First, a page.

You may have heard about a new poll that shows Vermont U.S. Senator Bernie Sanders gaining ground in the race for the Democratic presidential nomination. But you may not have heard about the other Vermonters who are in the race.
Federal campaign filings show at least three other presidential candidates from the Green Mountain State. For one of them, the long-shot campaign all got started by a single question, from a little girl.
Madeline Wood is 8 years old, and the candidate is her father, John Wood.
The Woods live in Fair Haven. One night, John Wood is tucking his daughter into bed, and you know how these conversations go:
“We’re sitting in bed, and we always talk about the stars. She likes astrology, and we talk about art and acting and all that,” John Wood recalls.
But on this night, Madeline wants to talk politics.
“And I asked my dad, do you have to be rich to be the president?”
John Wood says, no, not technically. “You just have to have a very good idea and care about people.”
“And then I said, why don’t you be president?” Madeline says.
Her dad’s response?
“And I’m like, OK, I will.”
The next day, John Wood calls his neighbor, just over the hill in Fair Haven – a woman named Brennyn Molloy – and he’s telling her all this.
“And I’m like, ‘Why’d you say yes?’” Molloy says. “And he’s like, ‘Well, my kid asked me to do something. Now what?’ And I’m like, ‘I don’t know what, I guess we should look into it.’”
And that’s how Molloy became the John Wood for President 2016 campaign manager.
Molloy says the goal right now is to gather enough signatures to get Wood’s name on the ballot in Vermont – and maybe some neighboring states.
They’ve hit up a local farmers market and local events, but the ground-game is a bit thin.
“We have supporting factors but we’ve spent no money on advertising or marketing,” she says.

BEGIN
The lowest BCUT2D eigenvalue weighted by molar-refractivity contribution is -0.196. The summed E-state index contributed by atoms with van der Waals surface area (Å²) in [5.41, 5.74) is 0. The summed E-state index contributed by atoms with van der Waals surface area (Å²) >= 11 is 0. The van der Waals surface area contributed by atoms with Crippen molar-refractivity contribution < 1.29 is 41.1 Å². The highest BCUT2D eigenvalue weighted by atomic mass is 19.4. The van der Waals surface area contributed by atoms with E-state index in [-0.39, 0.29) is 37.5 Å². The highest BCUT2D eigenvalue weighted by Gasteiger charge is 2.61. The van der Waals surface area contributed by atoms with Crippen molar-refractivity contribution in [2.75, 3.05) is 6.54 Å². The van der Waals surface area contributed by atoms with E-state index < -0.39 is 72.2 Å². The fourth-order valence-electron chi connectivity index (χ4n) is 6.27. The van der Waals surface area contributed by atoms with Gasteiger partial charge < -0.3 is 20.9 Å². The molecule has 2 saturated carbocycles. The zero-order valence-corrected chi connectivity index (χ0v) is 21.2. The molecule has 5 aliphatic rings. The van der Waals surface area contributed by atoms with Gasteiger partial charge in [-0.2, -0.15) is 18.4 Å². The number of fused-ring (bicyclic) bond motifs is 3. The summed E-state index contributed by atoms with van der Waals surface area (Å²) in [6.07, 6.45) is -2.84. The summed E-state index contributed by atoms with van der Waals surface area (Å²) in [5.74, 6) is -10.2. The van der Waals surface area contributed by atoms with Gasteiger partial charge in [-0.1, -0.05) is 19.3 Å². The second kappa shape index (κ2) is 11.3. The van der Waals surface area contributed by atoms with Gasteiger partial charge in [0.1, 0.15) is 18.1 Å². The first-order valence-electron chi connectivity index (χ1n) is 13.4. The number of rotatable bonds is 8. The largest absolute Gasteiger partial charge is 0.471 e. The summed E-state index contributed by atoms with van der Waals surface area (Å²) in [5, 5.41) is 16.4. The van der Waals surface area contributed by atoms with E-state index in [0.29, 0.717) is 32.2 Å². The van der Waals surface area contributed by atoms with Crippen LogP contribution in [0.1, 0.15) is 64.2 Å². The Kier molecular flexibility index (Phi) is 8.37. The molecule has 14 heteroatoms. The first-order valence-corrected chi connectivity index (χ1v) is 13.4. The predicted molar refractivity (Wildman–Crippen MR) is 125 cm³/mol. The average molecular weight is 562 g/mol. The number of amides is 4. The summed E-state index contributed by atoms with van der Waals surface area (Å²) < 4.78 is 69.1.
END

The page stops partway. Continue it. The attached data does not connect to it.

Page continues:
They have set up a Facebook page. But that may be about it: Wood says he’s not even accepting campaign donations.
“We don’t want your money. We want your vote,” he says. “That’s what it really is. I mean, I could throw money and have neon signs and all of this, but, do you know the real me? No, you don’t.”
Wood is a good-looking 50-year-old guy – dark hair, dark eyes – a former New York State Park Police officer who’s now a stay-at-home dad to his two girls.
And that “Regular Joe” resume is what seems to drive his campaign.
“We’re not hiring a camera crew or a makeup crew or somebody to write the speeches for us or put things on Facebook,” Wood says. “This is it.”
Wood and Molloy sit down at the kitchen table and pull up a campaign video they shot on a smartphone.
Wood talks into the camera, rattling off his views on different issues:
“It’s really tough when you see somebody in a Wal-Mart and ... They want to buy that little toy for their child and they can’t. You work so hard, and you get a raise, and once you got that raise, you still can’t afford paying your bills.”
Wood likes to explain his political beliefs with little anecdotes like this.
He says he’s a registered Democrat, but he doesn’t really fit into a party mold. For example, he supports government-run, universal health care.
But he also stresses the need to lower taxes, and to deport what he called “illegal aliens” in order to save American jobs.
Still, there’s a common theme.
“Why can’t the common person actually run the country, because the common person actually worked the country?”
Another theme: Restore America’s standing in the world.
Wood says he gained insight into this from his own work, traveling the globe ... as a fashion model.
He’s got the photos to prove it. He shows a reporter a photo taken in Italy, and doesn’t deny the claim that he looks like a youthful John Stamos.
“In a 1980s way,” he demurs. “Yes, I’ve gained some weight since then, as you can tell.”
Italy, France, Brazil. Wood says his time abroad let him see how the rest of the world views the U.S., not always favorably.
“Now that I’m on the inside, I can sit there and say, OK, this is America, guys. We’re gonna fix this, and you guys are gonna love us,” he says.
But, wait a minute. Reality check time. No money? No staff? No press operation?
Isn’t this a little crazy? A little quixotic?
Brennyn Molloy says that’s exactly the point.
“Take the money and logic out of chasing your dreams, because ... I don’t like the fact that we take little girls like Maddie, and we tell ‘em, ‘You might have a dream of being a movie star, but honey, nobody makes it. You know, be something logical. Be an accountant,’” Molloy says.
That's why Wood says success doesn't mean actually getting to the White House.
“Success does not mean you’re a winner. Success means you went for your dreams,” Wood says. “And my daughter can sit there and look at her dad and say, ‘Hey, he was a candidate for the president. He didn’t make it. But he actually went for it.’”
No logic. No money. Just two adults, a little girl, and a presidential race.